Palestinian Women in Israel: Identity, Power Relations, and Coping Strategies proposes a new reading of the concepts of “coping” and “agency” in the context of Palestinian women citizens of Israel. The book sheds light on these women’s unique means of coping as reflecting cultural sources of power, as it is customary to show in the Middle-Eastern feminist discourse, and sources of power derived from their unique national situation, that is, from the potential opportunities in the Israeli space.
The term “coping” relates to strategies of Palestinian women in the face of multiple power structures, both Palestinian and Israeli—such as state, patriarchy, family, intimate relations, marriage, education, and space—that dictate the conditions of their lives, their identity, and the spheres of agency that are available to them. These strategies are expressed in dialectic behavior in Palestinian society, in Israeli society and in the space between them. Nonetheless, sometimes women are unable to draw power from the cultural spaces (either Palestinian or Israeli), and they turn to inner, psychological coping, which is supported by the individual’s psychic world. The possibility of moving between social and psychological strata depends on the degree of rigidity or laxity of the structures of power and control the women are coping with.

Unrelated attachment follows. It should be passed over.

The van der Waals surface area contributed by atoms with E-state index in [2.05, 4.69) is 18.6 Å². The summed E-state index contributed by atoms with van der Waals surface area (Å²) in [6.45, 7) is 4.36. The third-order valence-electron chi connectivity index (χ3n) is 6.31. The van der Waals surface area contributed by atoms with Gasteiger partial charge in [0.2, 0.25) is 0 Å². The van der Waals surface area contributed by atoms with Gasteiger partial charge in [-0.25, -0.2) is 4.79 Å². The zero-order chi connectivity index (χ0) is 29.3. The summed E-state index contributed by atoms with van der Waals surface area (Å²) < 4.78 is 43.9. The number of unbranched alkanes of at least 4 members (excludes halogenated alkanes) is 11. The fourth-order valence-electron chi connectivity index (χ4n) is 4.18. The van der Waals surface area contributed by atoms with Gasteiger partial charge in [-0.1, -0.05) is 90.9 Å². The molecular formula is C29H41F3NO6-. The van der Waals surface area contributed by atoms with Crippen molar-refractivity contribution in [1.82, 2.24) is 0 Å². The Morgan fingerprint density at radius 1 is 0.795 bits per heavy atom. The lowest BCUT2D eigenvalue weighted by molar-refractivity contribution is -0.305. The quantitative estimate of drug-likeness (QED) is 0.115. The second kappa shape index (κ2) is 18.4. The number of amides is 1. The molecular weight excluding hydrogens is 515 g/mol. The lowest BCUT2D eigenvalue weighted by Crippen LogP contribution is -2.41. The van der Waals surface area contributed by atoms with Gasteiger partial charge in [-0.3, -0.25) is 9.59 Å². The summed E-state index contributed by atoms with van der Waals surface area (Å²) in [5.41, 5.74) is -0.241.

The book aims to make the hidden Palestinian feminine voice heard and to give expression to the life experience of Palestinian women. The insight that arises from it is that the meaning of oppression, ways of life, and daily coping is context-dependent and changes in accordance with geographical place, politics, culture, and society. The presentation of many voices through research in a variety of disciplines clarifies a socio-cultural conceptualization of the ways of coping of Palestinian women in Israel and reveals a variety of aspects of coping, agency, and identity among these women.